After a nine-judge Bench of the Supreme Court unanimously ruled in 2017 that the right to privacy was indeed a fundamental right under the Indian Constitution, all eyes were on the five-judge Bench of the apex court adjudicating on not only the legal validity of Aadhaar but also its usage.
Indeed, it was the Aadhaar case that required clarity on the right to privacy in the first place. The apex court delivered an interim order in March and a full one in September.
While the court upheld the validity of the Aadhaar Act, albeit by a four-to-one majority, it severely restricted the parameters for its use. Thus, starkly in contrast to the coercive annoyance that Aadhaar had become over the years — with it becoming a pre-condition for everything from mobile services to banking to health care to monthly food rations — its use has now become voluntary.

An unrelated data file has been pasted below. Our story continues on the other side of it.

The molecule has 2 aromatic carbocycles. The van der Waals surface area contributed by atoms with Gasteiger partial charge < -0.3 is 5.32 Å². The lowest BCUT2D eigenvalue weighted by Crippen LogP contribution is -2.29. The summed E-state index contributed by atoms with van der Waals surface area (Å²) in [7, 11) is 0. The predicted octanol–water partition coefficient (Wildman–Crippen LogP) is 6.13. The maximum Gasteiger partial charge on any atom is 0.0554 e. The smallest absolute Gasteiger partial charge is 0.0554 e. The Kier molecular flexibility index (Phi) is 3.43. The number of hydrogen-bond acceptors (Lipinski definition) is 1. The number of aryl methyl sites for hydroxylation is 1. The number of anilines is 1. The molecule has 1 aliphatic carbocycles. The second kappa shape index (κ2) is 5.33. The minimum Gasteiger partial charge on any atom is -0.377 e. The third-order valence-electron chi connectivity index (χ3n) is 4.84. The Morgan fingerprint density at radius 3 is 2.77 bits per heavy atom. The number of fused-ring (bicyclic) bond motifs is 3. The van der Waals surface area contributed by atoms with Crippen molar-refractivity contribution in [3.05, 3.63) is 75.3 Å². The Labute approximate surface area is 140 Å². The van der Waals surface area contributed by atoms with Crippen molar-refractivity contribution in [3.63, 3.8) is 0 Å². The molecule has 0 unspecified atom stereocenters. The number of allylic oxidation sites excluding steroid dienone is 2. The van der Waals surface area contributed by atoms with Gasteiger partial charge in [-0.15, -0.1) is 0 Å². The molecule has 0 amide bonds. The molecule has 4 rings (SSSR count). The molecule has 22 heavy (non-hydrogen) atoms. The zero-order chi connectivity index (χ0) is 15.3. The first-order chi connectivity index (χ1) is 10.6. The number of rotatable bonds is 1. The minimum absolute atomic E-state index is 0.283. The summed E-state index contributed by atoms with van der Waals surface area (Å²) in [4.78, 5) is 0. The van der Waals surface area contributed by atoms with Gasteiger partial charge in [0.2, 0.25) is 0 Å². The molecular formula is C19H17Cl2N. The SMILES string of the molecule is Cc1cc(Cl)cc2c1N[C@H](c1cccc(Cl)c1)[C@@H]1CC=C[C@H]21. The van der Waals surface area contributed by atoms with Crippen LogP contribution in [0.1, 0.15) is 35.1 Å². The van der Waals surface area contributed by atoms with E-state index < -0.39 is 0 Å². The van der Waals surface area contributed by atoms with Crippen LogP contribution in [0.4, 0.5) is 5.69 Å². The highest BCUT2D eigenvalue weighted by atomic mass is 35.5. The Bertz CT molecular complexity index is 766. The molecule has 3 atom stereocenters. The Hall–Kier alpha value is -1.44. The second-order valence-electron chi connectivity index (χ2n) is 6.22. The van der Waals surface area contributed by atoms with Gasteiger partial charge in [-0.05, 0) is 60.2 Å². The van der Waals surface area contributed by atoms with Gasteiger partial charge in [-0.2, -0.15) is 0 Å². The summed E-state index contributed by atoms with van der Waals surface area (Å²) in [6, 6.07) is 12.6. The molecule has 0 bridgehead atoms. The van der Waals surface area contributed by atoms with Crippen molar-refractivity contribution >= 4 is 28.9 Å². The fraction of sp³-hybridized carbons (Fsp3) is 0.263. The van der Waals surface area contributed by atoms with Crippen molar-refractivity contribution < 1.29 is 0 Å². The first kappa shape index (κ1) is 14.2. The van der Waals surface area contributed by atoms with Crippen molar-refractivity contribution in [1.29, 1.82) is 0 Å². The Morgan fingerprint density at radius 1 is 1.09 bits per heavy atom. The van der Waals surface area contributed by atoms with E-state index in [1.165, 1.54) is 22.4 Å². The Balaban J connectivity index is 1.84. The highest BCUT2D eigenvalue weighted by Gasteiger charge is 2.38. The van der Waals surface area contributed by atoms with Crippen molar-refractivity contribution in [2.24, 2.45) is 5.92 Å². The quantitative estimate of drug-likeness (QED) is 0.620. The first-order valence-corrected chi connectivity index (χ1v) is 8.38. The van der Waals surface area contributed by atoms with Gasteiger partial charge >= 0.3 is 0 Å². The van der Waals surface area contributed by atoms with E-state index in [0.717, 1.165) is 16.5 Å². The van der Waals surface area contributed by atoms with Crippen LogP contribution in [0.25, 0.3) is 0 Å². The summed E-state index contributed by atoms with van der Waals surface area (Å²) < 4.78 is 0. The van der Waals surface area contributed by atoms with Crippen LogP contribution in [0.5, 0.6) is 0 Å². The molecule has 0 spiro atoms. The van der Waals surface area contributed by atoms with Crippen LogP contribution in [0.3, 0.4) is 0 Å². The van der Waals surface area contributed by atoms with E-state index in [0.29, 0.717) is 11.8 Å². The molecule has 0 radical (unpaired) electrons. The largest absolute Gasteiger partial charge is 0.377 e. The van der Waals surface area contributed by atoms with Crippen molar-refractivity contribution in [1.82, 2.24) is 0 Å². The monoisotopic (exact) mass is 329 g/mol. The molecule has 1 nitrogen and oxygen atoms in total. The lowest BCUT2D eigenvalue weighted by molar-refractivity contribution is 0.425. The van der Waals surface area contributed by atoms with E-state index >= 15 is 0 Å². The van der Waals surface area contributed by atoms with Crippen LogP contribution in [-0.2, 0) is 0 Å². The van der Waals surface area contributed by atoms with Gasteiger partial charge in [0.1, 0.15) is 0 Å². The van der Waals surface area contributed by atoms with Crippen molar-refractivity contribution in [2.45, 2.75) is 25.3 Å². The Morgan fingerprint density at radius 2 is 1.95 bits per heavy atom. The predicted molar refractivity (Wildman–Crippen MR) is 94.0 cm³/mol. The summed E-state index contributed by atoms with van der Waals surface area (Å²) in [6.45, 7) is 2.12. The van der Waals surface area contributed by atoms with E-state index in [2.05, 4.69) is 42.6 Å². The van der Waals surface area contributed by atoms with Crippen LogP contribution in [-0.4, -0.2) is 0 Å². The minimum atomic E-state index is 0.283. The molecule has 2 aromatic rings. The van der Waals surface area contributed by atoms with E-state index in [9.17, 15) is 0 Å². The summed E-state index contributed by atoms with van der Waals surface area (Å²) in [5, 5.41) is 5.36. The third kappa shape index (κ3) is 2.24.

But the court ruled that Aadhaar will continue to be mandatory for state-sponsored welfare schemes and will need to be linked to the permanent account numbers for income tax purposes.